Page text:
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David Cameron’s ‘unremittingly positive’ case for the Union

24 February 2014

David Cameron says he wants the case that he makes for the Union and against Scottish independence to be ‘unremittingly positive’. Is it?

In an interview with BBC News, the Prime Minister said:

‘That’s my whole argument, which is go back to the big picture, and I think this family of nations is better off together. Not just is better off in the United Kingdom, but we in the rest of the United Kingdom think we’re better off with Scotland that we want you to stay. That argument is one that is unremittingly positive about the success of this family of nations and how we should keep this family together.

‘I choose to make a positive argument just as I choose to make a positive argument about the defence jobs in Scotland, and financial services jobs here in Scotland, about jobs in oil and gas. We’re better off, Scotland’s better off, we’re all better off if we have the backing of the United Kingdom, a top-ten economy, behind these great industries.’

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Though he was focusing on the positive case as part of his Cabinet’s visit to Aberdeen, the PM let his colleagues continue playing bad cop, with their warnings that the UK would miss out on the £200 billion worth of oil and gas that the revolution proposed in the report published today by Sir Ian Woods could unlock if Scotland became independent.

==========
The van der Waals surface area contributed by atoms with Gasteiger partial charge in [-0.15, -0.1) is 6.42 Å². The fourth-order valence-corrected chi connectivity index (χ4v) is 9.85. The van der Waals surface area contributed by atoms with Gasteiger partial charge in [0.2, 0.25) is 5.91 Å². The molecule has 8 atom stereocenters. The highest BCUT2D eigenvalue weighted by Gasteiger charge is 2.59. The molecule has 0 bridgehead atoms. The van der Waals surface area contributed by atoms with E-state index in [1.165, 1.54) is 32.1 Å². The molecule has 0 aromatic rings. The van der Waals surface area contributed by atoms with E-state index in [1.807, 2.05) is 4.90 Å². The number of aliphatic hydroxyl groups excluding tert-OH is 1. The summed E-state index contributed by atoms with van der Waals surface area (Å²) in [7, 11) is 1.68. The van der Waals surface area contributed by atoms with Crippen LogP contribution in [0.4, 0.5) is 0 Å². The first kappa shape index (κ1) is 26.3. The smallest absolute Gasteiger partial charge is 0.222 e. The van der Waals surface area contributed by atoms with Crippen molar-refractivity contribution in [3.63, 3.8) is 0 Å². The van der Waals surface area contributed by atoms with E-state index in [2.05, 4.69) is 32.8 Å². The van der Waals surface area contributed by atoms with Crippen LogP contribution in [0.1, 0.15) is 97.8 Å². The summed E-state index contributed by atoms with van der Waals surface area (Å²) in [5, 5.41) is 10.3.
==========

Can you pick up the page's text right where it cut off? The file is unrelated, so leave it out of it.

The PM’s ‘positive case’ still needs to include more of an appeal to hearts and minds, as well as the technical arguments that led to the ‘Yes’ campaign gaining a bit of ground last week. Michael Gove did a good job of that this afternoon, telling Sky News:

‘I regard myself as British. I was brought up in Scotland, I spent the first 18 years of my life here and I came back here after university to work. But I think that one of the invidious things about the independence debate is that it tries to force people to choose between being Scottish and British. I don’t think people should be forced to choose. I think you can have the best of both worlds.

‘My children were brought up and born in England but they love Scotland. They were here this weekend, meeting granny and grandad. Should it be the case that granny and grandad become foreigners, just because of a vote in September? I don’t think that would be right.’

It’s that balance, between warning about the consequences of independence and articulating a sincere desire for the Union to hang together, that the ‘No’ campaign needs to strike.

There’s also a challenge for Cameron in every intervention that it doesn’t give Alex Salmond yet another chance to turn the independence debate into a row between Scotland and the unpopular Conservatives. Focusing on the positive, emotional case for the Union is one way of undermining Salmond’s charge that the ‘No’ campaign is made up on Etonian bullies in Westminster.

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Show comments
  • drydamol1


    Peter Bone is being questioned under caution over a
    £100,000 benefit fraud involving Mrs’ Bone’s mum .No wonder he can afford to be
    court jester in the House of Commons mentioning Mrs Bone is many of his
    speeches .The Tories have more front than Blackpool .

    It is alleged that
    taxpayers’ money was used to fund her care after her assets were apparently deliberately